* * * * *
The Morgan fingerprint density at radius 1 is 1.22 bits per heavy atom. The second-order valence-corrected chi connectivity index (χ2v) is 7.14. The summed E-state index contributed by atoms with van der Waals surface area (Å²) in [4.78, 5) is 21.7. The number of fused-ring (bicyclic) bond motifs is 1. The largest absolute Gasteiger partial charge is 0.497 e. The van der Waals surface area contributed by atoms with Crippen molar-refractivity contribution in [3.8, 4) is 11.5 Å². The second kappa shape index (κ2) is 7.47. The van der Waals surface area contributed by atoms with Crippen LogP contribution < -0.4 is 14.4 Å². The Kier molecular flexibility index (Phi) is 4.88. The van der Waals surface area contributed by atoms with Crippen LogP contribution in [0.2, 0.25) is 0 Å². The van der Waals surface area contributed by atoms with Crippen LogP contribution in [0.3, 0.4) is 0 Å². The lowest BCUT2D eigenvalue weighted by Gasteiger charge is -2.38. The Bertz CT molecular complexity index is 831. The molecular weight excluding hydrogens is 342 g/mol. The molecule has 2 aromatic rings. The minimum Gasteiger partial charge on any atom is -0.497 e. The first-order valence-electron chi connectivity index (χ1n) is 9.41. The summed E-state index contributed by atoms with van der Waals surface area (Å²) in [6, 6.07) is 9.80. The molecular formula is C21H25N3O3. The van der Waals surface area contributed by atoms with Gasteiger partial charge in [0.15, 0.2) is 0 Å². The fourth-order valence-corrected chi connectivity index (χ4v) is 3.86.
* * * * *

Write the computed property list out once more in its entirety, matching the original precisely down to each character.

The Morgan fingerprint density at radius 1 is 1.22 bits per heavy atom. The second-order valence-corrected chi connectivity index (χ2v) is 7.14. The summed E-state index contributed by atoms with van der Waals surface area (Å²) in [4.78, 5) is 21.7. The number of fused-ring (bicyclic) bond motifs is 1. The largest absolute Gasteiger partial charge is 0.497 e. The van der Waals surface area contributed by atoms with Crippen molar-refractivity contribution in [3.8, 4) is 11.5 Å². The second kappa shape index (κ2) is 7.47. The van der Waals surface area contributed by atoms with Crippen LogP contribution < -0.4 is 14.4 Å². The Kier molecular flexibility index (Phi) is 4.88. The van der Waals surface area contributed by atoms with Crippen LogP contribution in [0.2, 0.25) is 0 Å². The van der Waals surface area contributed by atoms with Crippen LogP contribution in [0.3, 0.4) is 0 Å². The lowest BCUT2D eigenvalue weighted by Gasteiger charge is -2.38. The Bertz CT molecular complexity index is 831. The molecular weight excluding hydrogens is 342 g/mol. The molecule has 2 aromatic rings. The minimum Gasteiger partial charge on any atom is -0.497 e. The first-order valence-electron chi connectivity index (χ1n) is 9.41. The summed E-state index contributed by atoms with van der Waals surface area (Å²) in [6, 6.07) is 9.80. The molecular formula is C21H25N3O3. The van der Waals surface area contributed by atoms with Gasteiger partial charge in [0.15, 0.2) is 0 Å². The fourth-order valence-corrected chi connectivity index (χ4v) is 3.86.